Dynamic linking has taken a lot of flack from the go team, and they present some pretty irrefutable points, and yet I still feel like this is a necessary solution in some cases. Perhaps dynamic linking as we’ve all come to know it isn’t the correct answer, but a newer similar solution would be.
My proposal would be to design a style of dynamic linking that is based explicitly on function’s signatures rather than just symbols, just as is in static linking. If a black box is implemented to guaranty a certain output based on a given input, then it should be fair to hold whomever implements a library responsible for incompatible version changes. I would also like to see programmers take more care in ensuring the same library could be equally easily linked statically as dynamically–but that’s a different topic.
Security: Take go’s fastcgi package for example. If you’re running a standalone instance using the fastcgi library, and a vulnerability comes out in that library, you will be required to upgrade every single package that utilizes it. To programmers who crave a world rid of shared libraries, that might not be a big deal, but imagine this from an intermediate sys admin’s perspective. Depending on your operating system’s distribution, you will have to either download new binaries for every one of these softwares, or else you will have to maintain sources for every single package you run in production, and remember to recompile all of them whenever this library is updated. I agree that in a lot of cases Dynamic linking is overkill and doesn’t save enough in disk space or can potentially use more memory and longer exec times, but this is one case where I’d rather see the library maintained separately from the solution.
Modular Applications: How would you go about writing something like the Apache Web Server, or the Pidgin Internet Messenger? Both of these applications have a daunting supply of official and user-contributed plug-ins made both efficient and possible by dynamic linking. The best alternative I can think of would be to rely heavily on some IPC techniques, which seems less efficient… but what do I know.
The Runtime: I think this should be optional at compilation. For example, Debian does a wonderful job maintaining consistent dependencies on glibc without breaking things, so why should that privilege be revoked? Why would we want tons of 1 to 3 MB binaries for trivial operating system tools (echo, cat)? On the other hand, statically linking the run-time (which I don’t see an obvious means to do in c++), does serve a great advantage for binary portability. This provides a fantastic edge for proprietary manufacturers.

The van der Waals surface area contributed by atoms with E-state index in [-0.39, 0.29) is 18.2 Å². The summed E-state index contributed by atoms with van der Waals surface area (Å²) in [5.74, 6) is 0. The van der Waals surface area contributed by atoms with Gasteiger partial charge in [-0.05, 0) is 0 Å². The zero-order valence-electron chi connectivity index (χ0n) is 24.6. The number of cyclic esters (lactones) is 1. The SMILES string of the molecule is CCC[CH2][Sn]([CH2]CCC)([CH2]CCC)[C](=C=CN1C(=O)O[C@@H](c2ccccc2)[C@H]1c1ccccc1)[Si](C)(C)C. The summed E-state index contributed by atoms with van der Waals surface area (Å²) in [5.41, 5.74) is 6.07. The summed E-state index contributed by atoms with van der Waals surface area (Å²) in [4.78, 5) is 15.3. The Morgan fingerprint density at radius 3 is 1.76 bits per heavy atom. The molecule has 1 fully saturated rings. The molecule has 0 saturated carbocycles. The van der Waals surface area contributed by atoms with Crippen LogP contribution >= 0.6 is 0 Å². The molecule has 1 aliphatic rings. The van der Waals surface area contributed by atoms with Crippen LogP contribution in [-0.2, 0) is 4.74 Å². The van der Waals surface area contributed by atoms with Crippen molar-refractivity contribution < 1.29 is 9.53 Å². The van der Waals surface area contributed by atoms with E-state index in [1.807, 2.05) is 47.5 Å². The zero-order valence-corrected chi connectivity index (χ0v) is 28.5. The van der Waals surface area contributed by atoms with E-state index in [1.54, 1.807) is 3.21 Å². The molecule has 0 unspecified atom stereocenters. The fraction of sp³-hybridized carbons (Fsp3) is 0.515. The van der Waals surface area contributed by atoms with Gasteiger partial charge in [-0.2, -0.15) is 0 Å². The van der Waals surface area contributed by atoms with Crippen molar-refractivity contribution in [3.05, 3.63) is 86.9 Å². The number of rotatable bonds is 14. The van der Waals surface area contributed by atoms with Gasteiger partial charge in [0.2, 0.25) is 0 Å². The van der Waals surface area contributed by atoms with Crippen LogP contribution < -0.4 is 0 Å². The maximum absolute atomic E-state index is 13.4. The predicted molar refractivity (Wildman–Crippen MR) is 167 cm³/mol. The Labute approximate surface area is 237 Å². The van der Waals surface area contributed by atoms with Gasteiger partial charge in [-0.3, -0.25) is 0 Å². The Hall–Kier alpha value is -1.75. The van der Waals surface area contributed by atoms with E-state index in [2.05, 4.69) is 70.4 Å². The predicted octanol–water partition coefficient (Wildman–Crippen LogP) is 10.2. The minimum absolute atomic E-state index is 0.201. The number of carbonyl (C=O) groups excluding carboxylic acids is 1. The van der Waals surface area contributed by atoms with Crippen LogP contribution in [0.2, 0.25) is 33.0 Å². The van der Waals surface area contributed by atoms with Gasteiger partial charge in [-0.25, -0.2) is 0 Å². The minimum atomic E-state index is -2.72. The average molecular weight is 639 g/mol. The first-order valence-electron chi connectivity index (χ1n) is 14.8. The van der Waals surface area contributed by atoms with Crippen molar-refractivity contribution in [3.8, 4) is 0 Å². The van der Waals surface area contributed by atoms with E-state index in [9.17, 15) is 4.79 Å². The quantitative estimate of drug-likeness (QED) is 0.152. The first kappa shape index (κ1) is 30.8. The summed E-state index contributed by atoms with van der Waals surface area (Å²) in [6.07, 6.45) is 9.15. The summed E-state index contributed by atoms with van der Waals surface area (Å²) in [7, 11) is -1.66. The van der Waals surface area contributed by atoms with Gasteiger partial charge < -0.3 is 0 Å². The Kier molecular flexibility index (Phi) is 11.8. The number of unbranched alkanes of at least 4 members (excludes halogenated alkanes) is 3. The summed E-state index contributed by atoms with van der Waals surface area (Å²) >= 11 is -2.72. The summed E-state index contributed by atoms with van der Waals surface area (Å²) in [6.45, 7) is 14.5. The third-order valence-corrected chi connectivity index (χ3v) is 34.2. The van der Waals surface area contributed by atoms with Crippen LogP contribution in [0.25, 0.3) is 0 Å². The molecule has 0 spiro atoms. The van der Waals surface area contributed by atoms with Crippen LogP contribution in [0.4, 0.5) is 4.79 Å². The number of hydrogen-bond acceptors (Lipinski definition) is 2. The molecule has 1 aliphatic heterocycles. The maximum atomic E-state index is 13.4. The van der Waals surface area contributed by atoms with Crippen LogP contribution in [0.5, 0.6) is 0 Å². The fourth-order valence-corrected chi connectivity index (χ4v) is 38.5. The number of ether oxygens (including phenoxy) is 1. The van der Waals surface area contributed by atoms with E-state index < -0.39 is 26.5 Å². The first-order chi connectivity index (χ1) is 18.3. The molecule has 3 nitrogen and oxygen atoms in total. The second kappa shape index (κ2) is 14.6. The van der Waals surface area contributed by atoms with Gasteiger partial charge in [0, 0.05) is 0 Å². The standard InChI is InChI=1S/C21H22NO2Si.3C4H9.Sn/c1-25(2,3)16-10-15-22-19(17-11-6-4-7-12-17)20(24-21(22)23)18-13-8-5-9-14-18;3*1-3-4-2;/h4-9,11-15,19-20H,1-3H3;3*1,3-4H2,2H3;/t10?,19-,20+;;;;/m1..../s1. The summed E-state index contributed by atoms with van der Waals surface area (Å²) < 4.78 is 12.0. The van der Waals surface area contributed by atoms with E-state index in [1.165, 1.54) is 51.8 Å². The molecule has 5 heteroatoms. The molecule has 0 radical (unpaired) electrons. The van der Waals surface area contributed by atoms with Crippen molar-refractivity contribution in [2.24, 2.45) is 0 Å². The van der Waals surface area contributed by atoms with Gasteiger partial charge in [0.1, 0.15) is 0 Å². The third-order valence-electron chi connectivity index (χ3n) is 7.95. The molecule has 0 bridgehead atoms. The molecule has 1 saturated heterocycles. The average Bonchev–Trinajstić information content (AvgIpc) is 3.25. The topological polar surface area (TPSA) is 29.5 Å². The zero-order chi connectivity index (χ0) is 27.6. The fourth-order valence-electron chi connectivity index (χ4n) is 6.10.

In my brief and naive research, I got the impression that one of the downfalls of dynamic linking is that the entire library is loaded into memory, whereas otherwise only the required components are. And in the same article, it notes that shared libraries loaded by many applications can be loaded into memory just once. While this of course still implies that the entire library is loaded into memory, this could still save some memory over time. However, I wonder if this is only made possible by the fact that glibc is always loaded dynamically, and therefore it is able to coordinate that particular sharing of memory–or perhaps I’ve misinterpreted something altogether.
On the other hand, how necessary is it that we save that megabyte of RAM (or even disk space) this day in age? This topic is a growing internal conflict of mine, but I still believe that making software as resource-efficient as possible should be a much higher priority than it is. Any serious implementation should consider the possibility of running on small, low-power, low-memory embedded devices. While flash memory is so inexpensive, there’s still a pretty active scene for modifying consumer wireless routers which lacks that resource.
All in all, I already see Go as a fantastic opportunity for developers who want to be able to write powerful and flexible applications on a smaller and more efficient development and run-time stacks.